“We still have room for improvement, which is why, we have taken steps with our suppliers to sharply increase the amount of more sustainable materials in our products going forward.”
German sportswear brand Puma has reached its ‘sustainable materials’ target two years earlier than anticipated. As a result of this, the company has announced an increase in the percentage of sustainable materials it aims to utilise in its product portfolio by 2020.
In 2015, Puma set a target to make sure that 50% of all cotton, polyester, leather, and cardboard used in its products came from sustainable sources by 2020. It reached this target in 2018. Puma is now aiming for 90% of its main fibres to be sourced this way.
“We are proud that we have reached our targets for more sustainable materials two years earlier than planned,” said Stefan Seidel, Head of Corporate Sustainability at Puma (@PUMA). “We still have room for improvement, which is why, we have taken steps with our suppliers to sharply increase the amount of more sustainable materials in our products going forward.”
He added: “By focusing on Puma’s entire range, we can make a much larger positive impact and save a considerable amount of natural resources.”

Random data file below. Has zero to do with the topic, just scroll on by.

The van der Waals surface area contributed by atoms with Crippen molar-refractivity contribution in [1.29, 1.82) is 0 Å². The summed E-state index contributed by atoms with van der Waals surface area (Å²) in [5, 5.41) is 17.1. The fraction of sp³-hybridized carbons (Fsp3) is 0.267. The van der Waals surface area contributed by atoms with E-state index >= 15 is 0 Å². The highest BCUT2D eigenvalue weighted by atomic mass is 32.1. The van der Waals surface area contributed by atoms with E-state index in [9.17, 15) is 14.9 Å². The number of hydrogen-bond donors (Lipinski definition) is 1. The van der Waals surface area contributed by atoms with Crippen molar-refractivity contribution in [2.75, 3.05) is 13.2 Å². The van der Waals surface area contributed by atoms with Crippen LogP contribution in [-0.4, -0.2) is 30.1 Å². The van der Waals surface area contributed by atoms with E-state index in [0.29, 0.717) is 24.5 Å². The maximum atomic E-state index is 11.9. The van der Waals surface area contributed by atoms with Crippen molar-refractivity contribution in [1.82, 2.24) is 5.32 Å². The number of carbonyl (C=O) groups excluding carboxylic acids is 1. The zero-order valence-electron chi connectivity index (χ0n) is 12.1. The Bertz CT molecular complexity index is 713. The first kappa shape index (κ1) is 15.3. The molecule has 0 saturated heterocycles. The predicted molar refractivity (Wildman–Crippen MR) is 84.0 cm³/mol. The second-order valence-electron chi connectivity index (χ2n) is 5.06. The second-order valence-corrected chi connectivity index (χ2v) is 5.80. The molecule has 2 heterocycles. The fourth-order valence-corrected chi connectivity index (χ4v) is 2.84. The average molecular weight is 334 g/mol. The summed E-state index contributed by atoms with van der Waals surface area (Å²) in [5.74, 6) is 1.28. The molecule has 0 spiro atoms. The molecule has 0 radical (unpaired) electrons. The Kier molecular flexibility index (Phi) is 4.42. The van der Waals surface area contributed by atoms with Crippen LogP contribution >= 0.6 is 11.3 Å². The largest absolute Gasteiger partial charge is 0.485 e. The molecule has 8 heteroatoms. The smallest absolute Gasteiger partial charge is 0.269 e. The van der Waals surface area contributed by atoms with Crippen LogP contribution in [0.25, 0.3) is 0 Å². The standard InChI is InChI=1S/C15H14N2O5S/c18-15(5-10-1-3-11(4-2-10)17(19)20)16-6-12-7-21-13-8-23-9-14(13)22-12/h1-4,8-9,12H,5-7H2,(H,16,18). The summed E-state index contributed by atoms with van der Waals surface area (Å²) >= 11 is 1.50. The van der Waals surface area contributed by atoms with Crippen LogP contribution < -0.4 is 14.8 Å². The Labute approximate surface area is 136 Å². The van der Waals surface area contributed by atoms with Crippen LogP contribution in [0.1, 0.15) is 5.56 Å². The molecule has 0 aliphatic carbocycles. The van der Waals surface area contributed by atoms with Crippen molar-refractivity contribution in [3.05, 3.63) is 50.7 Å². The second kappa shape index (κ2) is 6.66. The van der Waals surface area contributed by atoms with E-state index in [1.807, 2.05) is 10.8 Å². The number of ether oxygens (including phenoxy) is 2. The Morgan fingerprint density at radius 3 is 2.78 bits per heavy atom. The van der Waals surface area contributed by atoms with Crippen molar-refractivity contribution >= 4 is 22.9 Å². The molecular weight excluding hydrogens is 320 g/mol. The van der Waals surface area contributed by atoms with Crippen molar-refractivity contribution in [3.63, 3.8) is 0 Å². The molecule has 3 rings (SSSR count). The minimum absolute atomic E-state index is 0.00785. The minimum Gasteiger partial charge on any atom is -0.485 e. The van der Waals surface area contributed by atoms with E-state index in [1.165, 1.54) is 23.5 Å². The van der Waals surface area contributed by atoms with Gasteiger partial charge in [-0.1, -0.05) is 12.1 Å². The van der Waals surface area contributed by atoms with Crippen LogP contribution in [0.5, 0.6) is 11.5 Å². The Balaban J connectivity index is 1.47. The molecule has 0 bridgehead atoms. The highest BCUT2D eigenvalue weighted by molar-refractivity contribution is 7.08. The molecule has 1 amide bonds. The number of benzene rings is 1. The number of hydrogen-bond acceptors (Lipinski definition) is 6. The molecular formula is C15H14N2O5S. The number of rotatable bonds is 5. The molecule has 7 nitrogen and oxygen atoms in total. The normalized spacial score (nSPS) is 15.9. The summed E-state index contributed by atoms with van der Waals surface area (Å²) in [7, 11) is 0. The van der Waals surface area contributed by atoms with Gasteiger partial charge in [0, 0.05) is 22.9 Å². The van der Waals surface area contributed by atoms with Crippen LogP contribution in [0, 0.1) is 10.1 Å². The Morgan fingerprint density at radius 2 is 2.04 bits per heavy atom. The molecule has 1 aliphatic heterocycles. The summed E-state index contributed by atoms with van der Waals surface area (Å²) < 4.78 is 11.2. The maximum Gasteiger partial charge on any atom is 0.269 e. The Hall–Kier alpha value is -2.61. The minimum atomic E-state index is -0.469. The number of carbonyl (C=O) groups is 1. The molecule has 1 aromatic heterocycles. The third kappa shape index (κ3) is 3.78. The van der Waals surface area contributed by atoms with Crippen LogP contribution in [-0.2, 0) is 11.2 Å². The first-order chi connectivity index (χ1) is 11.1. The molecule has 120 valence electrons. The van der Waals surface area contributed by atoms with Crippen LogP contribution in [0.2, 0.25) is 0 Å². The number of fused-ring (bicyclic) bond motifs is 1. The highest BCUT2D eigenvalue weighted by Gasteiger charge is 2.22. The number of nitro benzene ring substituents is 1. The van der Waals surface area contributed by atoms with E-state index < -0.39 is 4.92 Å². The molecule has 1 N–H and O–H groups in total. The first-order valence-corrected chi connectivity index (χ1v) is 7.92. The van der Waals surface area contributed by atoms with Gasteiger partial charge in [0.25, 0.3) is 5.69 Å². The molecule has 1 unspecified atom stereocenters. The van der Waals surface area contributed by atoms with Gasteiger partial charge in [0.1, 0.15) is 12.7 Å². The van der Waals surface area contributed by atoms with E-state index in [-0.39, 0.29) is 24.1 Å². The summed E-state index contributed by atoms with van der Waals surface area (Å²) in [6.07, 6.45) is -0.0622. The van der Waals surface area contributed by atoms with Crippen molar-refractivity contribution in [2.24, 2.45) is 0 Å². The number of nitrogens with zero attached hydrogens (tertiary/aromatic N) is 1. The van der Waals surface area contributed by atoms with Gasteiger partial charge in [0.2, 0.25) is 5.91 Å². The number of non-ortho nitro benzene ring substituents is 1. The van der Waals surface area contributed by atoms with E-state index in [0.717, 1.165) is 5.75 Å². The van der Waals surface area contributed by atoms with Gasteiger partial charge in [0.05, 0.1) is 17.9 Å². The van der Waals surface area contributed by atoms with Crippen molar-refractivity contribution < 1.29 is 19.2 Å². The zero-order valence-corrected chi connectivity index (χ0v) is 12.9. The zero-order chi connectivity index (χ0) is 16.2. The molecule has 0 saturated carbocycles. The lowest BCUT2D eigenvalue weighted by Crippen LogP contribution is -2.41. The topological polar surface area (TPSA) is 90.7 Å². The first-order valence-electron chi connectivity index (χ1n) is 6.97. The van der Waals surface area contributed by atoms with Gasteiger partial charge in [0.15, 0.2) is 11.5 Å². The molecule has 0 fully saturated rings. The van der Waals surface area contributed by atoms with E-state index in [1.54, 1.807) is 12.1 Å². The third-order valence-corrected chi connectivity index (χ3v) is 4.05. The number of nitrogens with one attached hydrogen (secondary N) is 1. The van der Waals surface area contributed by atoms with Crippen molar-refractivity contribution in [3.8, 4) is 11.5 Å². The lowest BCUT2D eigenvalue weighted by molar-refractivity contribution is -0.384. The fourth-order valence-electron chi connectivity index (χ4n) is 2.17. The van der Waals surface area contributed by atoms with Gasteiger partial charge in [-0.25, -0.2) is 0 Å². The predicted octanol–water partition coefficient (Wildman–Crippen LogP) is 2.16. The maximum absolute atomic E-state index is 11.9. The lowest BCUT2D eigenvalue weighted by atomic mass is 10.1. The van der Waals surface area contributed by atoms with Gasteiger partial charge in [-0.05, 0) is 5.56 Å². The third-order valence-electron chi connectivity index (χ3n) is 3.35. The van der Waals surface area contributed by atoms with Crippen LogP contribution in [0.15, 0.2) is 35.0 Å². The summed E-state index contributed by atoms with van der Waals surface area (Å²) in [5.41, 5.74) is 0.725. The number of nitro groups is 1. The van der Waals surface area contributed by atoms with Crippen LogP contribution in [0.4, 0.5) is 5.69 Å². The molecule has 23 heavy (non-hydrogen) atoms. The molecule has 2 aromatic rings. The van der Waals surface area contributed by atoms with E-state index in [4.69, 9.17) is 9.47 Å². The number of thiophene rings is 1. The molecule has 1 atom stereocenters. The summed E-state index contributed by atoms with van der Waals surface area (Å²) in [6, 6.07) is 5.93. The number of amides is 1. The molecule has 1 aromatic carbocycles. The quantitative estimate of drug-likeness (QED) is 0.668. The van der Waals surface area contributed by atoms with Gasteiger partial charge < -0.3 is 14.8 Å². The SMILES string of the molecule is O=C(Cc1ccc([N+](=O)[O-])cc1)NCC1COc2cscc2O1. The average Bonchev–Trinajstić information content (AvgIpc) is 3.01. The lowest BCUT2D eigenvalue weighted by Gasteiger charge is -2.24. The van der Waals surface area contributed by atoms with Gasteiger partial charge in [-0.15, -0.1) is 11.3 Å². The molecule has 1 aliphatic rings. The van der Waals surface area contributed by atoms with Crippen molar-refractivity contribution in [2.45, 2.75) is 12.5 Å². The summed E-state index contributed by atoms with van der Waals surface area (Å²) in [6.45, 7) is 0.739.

At the end of 2018, 50 % of all cotton and 66 % of all polyester used in Puma’s apparel came from more sustainable sources, Puma said in a statement. Such sources include blue-sign certified polyester, a production standard which eliminates harmful chemicals from the production process and promotes resource efficiency, and cotton from the Better Cotton Initiative, an organisation seeking to improve the environmental, social and economic impact of cotton production.
In 2018, Puma also reached its target of sourcing 90% of its leather and paper/cardboard from more sustainable sources two years ahead of schedule, using FSC certified paper and cardboard as well as leather from tanneries with a medal rating of the Leather Working Group.
Through its 10FOR20 targets set in 2015, Puma aims to improve its sustainability performance in ten areas including the environment and the well-being of workers in the factories of its suppliers. At the end of 2018, the company said that it was on track with eight of the ten targets it had set.